7. A Victorian Bathhouse
For Victorian mill and factory workers, the bathhouses of Manchester were essential places to get clean. The Mayfield Baths, opened in 1857, were the English city’s third public baths and had two pools: one for women and one for men. After the bathhouse was bombed in World War II, a parking lot was built over the site. Then, during the construction of a new park in 2020, University of Salford archaeologists were surprised to rediscover the pools in stunning condition, with their pumps, boilers, and blue and white tiles accented with flowers still present. It’s planned for the tiles to be incorporated into the development of the neighborhood to recall this momentous era of industrial change and advancement of public health.
8. The Feet of a Pharaoh
It's not unusual for artifacts to be revealed during construction in Egypt. In 2018, an intact 2000-year-old tomb was unearthed at an Alexandria construction site, and in 2019, a tomb structure over 2200 years old was found while workers built a sewage drain in the village of Kom Shakau, so the Ministry of Antiquities regularly monitors development. In 2018, excavations at a parking lot in the Sohag Governorate turned up a depiction of Amenhotep III—or, at least, part of him. The black granite fragment has hieroglyphs declaring the pharaoh’s birthdate and name, and his two feet, one striding ahead of the other, in the pharaonic pose indicating the tread of ancient royalty. While it was a remarkable artifact, it wasn’t a shock when his identity was confirmed: The ruler was especially prolific in statue form, with more examples known of him than of any other pharaoh.
9. A Magician’s Curse
Starting with its excavation in 2007, the Givati Parking Lot outside the City of David in Jerusalem has been an archaeological treasure trove. Objects dating back to the ancient world have been discovered, from a delicate 2000-year-old cupid cameo to the remains of a monumental structure that may have been the palace of Queen Helena of Adiabene. Archaeologists also found a lead tablet in a collapsed Roman mansion with some ominous text. Written in Greek from a woman named Kyrilla, it calls on divine powers to “strike down and nail down the tongue, the eyes, the wrath, the ire, the anger, the procrastination, the opposition of Iennys.” In seeking justice against Iennys, Kyrilla called on six gods from four different religions, and probably enlisted the expertise of a professional magician who would have completed the curse by hammering and nailing the text. The archaeologists speculated that the curse may then have been secreted somewhere close to poor Iennys in order to do him the most harm.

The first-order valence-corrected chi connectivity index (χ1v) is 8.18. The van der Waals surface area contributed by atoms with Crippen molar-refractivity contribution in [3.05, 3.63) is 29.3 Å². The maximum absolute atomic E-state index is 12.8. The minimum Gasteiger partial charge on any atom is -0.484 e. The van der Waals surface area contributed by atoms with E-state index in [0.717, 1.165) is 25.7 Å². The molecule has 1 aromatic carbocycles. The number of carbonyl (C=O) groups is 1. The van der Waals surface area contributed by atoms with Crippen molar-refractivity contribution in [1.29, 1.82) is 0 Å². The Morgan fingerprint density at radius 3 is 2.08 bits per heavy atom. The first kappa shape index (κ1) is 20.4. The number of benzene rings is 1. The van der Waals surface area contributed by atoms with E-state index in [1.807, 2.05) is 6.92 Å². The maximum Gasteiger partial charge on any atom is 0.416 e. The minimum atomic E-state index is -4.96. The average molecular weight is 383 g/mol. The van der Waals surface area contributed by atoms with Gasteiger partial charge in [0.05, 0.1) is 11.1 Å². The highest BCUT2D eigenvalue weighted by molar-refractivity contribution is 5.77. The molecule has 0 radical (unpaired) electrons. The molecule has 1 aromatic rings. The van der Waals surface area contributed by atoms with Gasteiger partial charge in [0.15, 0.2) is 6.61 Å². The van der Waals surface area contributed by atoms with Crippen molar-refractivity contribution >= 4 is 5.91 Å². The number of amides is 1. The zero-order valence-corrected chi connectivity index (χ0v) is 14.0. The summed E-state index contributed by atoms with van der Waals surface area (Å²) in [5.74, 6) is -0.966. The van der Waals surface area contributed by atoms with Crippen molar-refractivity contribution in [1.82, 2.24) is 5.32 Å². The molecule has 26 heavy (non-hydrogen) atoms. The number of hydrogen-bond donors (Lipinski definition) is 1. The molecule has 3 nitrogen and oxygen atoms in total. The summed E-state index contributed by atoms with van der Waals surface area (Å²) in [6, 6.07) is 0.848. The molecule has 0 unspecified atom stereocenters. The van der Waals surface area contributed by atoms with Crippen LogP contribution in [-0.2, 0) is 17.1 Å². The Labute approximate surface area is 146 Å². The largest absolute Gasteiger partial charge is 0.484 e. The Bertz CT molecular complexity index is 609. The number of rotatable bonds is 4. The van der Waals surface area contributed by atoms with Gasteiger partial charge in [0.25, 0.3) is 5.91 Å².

10. The Chapel Where Henry VIII Worshipped
Centuries of development in London had covered up the chapel at the Palace of Placentia, or the “pleasant place,” at Greenwich. Built by Henry VII, it was there that his son Henry VIII would pray, including during the time when he was considering his break with Catholicism to divorce his first wife Catherine of Aragon and marry Anne Boleyn. By the end of the 17th century, the chapel was in disuse and was demolished for a new hospital, which became the Royal Naval College. In 2006, archaeologists with the Museum of London uncovered the tiled floor of the lost chapel beneath a Royal Hospital parking lot, allowing a glimpse back into what this spiritual space looked like when Henry VIII decided to turn the country’s religion on its head (which led to two of his wives losing theirs).
11. More Than 400 18th-Century Skeletons
Sometimes, as was uttered in the film Poltergeist, only the headstones get moved in a cemetery and the dead get left behind. That turned out to be the case when, in 2017, over 400 skeletons were found at a Philadelphia construction site during its redevelopment. The Arch Street location had recently been used as a parking lot, but it was once home to the First Baptist Church. Its burial ground was believed to have been relocated to the new Mount Moriah Cemetery—but evidently, a few permanent residents were still present. The Mütter Research Institute and volunteers organized an emergency dig, and the long-forgotten dead were rescued. After they are analyzed for clues to what life and death were like in early Philadelphia, they will finally get their eternal rest in Mount Moriah.